Team Ireland go close at the Informatics Olympics in Russia
Like Ireland’s 400m sprinter Thomas Barr at the Rio Olympics, Team Ireland came very close to getting a Bronze medal at the Olympics of High-School Programming in Russia.
Teofil Camarasu, a sixth year student from Dundalk Community School came within 11 points of attaining a Bronze medal among 308 of the smartest young computer programmers from around the planet. 81 countries brought delegations to the prestigious 28th International Olympiad in Informatics (IOI) in Kazan, Russia for one the toughest tests of these young students’ lives. The IOI is one of five international science Olympiads for secondary school students with this Olympiad focusing on computing science and information technology and was first initiated by UNESCO in 1989. Each student must solve 6 algorithmic problems over two days of competition, with points awarded for how quickly their coded solution runs against large data inputs.
Team Ireland included Eoin Davey (18yr) from Summerhill College, Sligo, Teofil Camarasu (18yr) from Dundalk Grammar School, Co. Louth, John Ryan (17yr) from St. Joseph's College, Thurles, Co. Tipperary, Kieran Horgan (16yr) from Davis College, Mallow, Co. Cork and Delegation Leaders, Gary Conway and Ximo Planells. All of the team scored points during the Olympiad but Teofil Camarasu came within a hair’s breath of bringing home Ireland’s second Bronze in three years. Like Ireland’s Thomas Barr in Rio, Teofil’s 228 point haul would have got him Bronze at the previous 3 IOIs.
The Delegation was chosen from the top young programmers at the All-Ireland Programming Olympiad (AIPO) National Finals in February after a series of programming bootcamps at Dublin City University (DCU). The AIPO has enjoyed continued support and sponsorship from Fidelity Investments Ireland, which has enabled AIPO to reach out to more talented students from around Ireland.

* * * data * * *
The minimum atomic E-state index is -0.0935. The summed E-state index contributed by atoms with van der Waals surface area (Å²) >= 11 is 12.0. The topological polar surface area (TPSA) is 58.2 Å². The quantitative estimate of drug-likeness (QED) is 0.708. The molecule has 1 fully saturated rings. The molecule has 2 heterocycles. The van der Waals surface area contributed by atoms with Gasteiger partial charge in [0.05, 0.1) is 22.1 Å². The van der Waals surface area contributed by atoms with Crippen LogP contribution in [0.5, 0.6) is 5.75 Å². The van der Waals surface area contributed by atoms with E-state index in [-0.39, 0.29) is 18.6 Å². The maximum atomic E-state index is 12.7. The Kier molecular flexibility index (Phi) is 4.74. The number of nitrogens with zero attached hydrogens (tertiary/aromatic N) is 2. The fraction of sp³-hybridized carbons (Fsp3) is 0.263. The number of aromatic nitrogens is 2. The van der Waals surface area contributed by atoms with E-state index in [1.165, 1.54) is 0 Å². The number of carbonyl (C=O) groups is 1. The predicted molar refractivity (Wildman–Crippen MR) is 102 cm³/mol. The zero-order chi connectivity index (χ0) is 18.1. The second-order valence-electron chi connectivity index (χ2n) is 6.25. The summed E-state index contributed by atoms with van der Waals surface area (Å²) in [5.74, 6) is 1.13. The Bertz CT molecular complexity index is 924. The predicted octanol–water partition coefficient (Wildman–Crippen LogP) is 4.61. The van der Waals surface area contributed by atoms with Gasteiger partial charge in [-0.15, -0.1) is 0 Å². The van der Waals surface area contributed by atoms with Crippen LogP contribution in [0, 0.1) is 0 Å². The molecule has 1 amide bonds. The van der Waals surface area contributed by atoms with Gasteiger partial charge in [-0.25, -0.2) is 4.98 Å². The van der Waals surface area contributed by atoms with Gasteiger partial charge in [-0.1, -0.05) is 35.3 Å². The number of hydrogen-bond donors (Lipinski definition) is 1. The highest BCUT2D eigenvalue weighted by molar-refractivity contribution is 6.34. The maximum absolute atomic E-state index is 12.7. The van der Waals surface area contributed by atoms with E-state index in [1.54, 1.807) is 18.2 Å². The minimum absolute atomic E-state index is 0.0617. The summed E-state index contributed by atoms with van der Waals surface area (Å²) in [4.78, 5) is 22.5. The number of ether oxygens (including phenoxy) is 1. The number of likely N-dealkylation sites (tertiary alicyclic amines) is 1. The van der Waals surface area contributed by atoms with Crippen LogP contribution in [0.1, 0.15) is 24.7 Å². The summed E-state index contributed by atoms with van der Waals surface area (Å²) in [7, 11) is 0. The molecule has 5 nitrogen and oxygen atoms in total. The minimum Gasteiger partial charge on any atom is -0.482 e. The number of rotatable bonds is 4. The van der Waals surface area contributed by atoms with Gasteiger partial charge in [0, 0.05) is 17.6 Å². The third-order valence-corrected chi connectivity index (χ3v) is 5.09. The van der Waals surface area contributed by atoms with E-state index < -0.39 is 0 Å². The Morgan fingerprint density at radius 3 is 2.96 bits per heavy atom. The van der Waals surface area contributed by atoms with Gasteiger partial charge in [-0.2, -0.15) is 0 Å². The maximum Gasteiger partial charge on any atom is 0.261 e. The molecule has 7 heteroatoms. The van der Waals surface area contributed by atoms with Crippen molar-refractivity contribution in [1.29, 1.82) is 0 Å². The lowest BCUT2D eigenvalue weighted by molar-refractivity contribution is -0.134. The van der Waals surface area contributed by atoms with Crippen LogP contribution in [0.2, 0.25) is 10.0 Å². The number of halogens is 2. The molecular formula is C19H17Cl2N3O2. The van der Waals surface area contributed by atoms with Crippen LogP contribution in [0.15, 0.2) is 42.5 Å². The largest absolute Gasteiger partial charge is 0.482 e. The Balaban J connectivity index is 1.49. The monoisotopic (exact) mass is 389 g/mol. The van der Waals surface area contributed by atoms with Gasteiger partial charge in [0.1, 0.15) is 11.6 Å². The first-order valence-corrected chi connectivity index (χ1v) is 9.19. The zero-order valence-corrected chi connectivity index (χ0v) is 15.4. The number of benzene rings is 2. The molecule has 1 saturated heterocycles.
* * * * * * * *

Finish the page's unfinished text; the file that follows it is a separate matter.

Delegation Leader Gary Conway from DCU says ‘To reach an IOI for tremendous achievement for these young men and something that will always stand out on their CV. The skills required to reach an IOI is exactly the type of engineering skills so sought after in the software industry today: computational thinking and generation of quality code under pressure. They have a bright future ahead of them!’
Tadhg O’Shea, Vice President of Software Engineering, Fidelity Investments Ireland, said ‘We know that these students worked so hard to get to the IOI and we are really proud of their performance in such a tough competition. Like the Irish athletes in Rio, we hope that their achievements inspire other young students in Ireland to learn programming and consider a future career in technology’.
Of course another important goal of the AIPO and IOI is to bring together exceptionally talented students and to have them share scientific and cultural experiences during this trip of a lifetime.
Team Ireland had some time in beautiful Moscow before the IOI to visit the Museum of Cosmonautics and the Museum of the Great Patriotic War (WWII). The former depicted the Soviet Union’s greatest engineering achievements in Space travel (first satellite in orbit, first man in space, first woman in space, etc) and the latter laid out the harrowing story of the Soviet defeat of the Nazis during WWII. During the IOI, the delegations visited the UNESCO world heritage site of the Kazan Kremlin and the historic island of Sviyazhsk on the great Volga, which Ivan the Terrible used as a military base during his conquest of Russia during the 16th century.
After the results were officiated by the IOI General Assembly, China took the top 2 overall positions of this year, with the host country, Russia taking 3rd and 4th position. Full details of scores and medals can be found here: http://stats.ioinformatics.org/results/2016
2016 IOI Problem statements can be viewed here: http://ioi2016.ru/pages/ps?locale=en
More photos and videos of Team Ireland visit to IOI 2016 can be seen on our Facebook page: https://www.facebook.com/DCU.AIPO/